2011 | Strategy for the sustainable competitiveness of the EU construction sector | This will identify ways to strengthen competitiveness of the sector while meeting current and future societal challenges until 2020 |

2011 | European strategy and Action Plan towards a sustainable bio-based economy by 2020 | This will include completing a European Research Area and implementing a European Innovation Partnership in the bio-economy sectors. It will promote the integration of different sectors and policies across the bio-economy, improve framework conditions for innovation and stimulate reform in Member State R&D and innovation systems |

2011 | Strategic Transport Technology Plan | This will present a medium-term strategic agenda for research, innovation and deployment, outlining how advanced transport technology can contribute to the objectives of the White Paper on the future of transport, including the implementation of a European Innovation Partnership on Smart Mobility |

2011 | Revision of the legislation on monitoring and reporting of greenhouse gas emissions | This will improve monitoring of the climate Europe 2020 headline target while aiming at reducing unnecessary administrative burden |

Annex 2: Key EU modelling assumptions and possible parameter variations (showing the lower and upper end values of the range for modulating each assumption or parameter either individually or jointly in order to establish sensitivities and develop policy scenarios. The relevant variations have to be chosen according to the focus of the specific analysis.) |

Parameter | Reference scenario (Current trends and policies) | Low-end variation | High-end variation |

Policies | Only current policies and measures including ETS, 20% RES and non-ETS greenhouse gas reduction targets. | Fragmented action on climate change – Copenhagen Accord for non-EU actors. | Coordinated climate change action at a global level consistent with 2°C. |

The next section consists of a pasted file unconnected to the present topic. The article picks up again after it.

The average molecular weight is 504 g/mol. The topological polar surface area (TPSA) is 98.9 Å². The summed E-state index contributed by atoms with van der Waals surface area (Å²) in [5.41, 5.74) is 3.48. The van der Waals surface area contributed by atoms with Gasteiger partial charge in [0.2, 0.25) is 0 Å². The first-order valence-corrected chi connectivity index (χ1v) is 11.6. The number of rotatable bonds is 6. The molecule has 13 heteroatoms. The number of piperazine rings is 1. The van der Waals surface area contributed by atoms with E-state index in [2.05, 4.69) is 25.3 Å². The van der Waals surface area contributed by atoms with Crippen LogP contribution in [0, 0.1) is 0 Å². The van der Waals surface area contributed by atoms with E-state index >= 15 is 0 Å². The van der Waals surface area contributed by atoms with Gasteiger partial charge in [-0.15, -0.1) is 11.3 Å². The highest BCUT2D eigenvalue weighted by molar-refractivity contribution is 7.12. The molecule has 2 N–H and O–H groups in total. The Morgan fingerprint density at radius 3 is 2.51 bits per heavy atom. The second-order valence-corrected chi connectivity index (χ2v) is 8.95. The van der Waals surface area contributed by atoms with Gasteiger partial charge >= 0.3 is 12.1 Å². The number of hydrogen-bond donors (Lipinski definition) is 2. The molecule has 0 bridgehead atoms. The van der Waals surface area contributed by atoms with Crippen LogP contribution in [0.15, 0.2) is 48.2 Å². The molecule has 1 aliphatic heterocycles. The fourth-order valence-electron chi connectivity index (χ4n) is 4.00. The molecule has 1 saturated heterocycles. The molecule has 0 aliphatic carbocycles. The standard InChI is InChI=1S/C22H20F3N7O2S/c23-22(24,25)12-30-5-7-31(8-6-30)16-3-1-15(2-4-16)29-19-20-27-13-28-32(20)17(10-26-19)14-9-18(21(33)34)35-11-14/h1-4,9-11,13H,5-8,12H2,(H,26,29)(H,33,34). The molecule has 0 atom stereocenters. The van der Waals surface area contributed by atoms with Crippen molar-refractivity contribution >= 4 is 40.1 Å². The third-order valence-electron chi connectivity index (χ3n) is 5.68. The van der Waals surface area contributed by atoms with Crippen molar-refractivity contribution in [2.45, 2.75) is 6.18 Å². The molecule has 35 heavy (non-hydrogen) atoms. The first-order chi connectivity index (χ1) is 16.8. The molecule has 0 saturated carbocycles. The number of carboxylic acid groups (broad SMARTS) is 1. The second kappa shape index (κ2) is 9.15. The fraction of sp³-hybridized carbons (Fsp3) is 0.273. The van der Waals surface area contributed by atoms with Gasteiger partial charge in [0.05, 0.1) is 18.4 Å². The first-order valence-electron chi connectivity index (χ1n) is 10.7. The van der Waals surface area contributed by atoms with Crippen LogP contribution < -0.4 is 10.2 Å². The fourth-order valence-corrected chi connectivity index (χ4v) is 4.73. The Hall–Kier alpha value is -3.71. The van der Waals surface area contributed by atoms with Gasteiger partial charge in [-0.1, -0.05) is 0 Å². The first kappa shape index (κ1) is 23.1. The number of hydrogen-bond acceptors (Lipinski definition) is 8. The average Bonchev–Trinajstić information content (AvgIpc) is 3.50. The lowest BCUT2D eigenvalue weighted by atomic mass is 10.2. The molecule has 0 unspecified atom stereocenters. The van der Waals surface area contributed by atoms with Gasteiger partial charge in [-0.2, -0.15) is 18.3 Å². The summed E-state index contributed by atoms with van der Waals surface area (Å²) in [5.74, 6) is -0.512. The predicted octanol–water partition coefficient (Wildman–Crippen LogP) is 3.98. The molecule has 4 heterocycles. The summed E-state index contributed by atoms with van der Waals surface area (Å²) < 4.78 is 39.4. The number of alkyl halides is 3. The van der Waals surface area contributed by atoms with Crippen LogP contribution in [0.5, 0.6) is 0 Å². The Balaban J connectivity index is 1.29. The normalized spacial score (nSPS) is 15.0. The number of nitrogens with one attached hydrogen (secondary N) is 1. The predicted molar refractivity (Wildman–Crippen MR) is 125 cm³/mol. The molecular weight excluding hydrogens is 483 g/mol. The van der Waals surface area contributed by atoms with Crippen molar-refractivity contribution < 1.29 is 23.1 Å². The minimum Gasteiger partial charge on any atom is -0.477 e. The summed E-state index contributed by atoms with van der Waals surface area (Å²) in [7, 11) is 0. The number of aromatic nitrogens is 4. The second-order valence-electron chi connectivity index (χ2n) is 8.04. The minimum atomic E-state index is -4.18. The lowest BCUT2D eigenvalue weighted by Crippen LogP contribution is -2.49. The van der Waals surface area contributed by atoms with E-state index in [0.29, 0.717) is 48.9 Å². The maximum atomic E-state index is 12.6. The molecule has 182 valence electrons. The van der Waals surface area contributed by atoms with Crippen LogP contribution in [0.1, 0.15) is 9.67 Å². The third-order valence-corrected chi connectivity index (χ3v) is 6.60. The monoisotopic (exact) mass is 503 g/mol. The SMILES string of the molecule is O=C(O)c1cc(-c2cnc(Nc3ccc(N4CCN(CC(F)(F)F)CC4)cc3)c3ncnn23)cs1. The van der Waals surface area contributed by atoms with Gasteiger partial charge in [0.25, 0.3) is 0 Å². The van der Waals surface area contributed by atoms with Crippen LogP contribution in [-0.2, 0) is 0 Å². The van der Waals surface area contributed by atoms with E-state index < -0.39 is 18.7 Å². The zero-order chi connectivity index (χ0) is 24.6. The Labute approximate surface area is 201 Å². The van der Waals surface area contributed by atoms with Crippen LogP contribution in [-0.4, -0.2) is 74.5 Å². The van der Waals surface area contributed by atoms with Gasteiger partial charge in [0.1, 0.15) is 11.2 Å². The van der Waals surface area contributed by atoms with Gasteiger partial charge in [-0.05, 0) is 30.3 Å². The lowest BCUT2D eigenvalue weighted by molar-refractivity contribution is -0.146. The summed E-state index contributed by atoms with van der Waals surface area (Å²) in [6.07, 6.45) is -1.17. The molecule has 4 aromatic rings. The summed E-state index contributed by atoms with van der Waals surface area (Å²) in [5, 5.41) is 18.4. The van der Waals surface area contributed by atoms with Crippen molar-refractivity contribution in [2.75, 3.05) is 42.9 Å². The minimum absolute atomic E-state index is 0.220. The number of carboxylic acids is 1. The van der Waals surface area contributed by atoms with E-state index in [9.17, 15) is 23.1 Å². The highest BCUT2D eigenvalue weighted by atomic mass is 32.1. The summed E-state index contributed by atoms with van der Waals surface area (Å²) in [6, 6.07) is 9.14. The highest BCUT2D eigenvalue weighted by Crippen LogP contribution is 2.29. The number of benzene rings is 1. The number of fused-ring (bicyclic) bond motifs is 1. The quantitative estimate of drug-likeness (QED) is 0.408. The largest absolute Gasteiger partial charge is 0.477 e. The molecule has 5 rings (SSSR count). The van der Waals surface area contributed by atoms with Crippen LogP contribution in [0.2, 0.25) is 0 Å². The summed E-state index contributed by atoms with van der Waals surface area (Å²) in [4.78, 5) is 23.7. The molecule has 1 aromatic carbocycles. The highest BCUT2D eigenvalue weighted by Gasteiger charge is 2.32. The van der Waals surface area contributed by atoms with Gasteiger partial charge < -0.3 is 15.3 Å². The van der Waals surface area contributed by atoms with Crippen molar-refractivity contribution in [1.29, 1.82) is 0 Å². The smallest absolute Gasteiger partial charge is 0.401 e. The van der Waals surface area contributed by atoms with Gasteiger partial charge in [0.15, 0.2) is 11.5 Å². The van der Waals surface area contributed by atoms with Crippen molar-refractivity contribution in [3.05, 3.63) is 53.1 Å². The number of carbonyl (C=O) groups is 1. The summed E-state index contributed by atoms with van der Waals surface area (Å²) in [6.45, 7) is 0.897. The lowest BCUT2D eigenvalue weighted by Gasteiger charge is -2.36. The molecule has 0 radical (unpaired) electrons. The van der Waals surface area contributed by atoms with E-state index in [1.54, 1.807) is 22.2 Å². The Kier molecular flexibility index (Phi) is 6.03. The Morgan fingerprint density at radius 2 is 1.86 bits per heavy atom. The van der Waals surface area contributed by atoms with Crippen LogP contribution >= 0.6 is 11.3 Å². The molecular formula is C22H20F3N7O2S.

GDP growth | Medium-term as defined in 'Europe 2020 strategy'. 'Sluggish recovery' - Europe will suffer a permanent loss in wealth but start growing again at growth rates consistent with long-term GDP projections of DG ECFIN's 2009 Ageing Report. | 'Lost decade' - Europe will have suffered a permanent loss in wealth and potential for future growth. | 'Sustainable recovery' - Europe is able to make a full return to earlier growth path and raise its potential to go beyond. |

Fossil fuel import prices | Oil price around 105 USD (2008)/bbl in 2030; 125 USD (2008)/bbl in 2050; consistent development of gas and coal prices. | Fossil fuel prices as in reference; significant risk of oil shocks (e.g. doubling of oil price) in case of resource constraints coming to the fore. | Low oil import prices of 80 USD/bbl. in 2030 and 70 USD in 2050, consistent with global climate action. |

Carbon Capture and Storage | Large-scale demonstration successfully completed by 2020; commercial uptake starts after 2020 depending on competitive situation at prevailing carbon prices. | Significant delay of deployment and subsequent cost reductions due to delay in successful demonstration and/or lack of public acceptance of the technology. | Faster deployment due to higher carbon price incentives. Widespread application, also for gas and industrial processes. |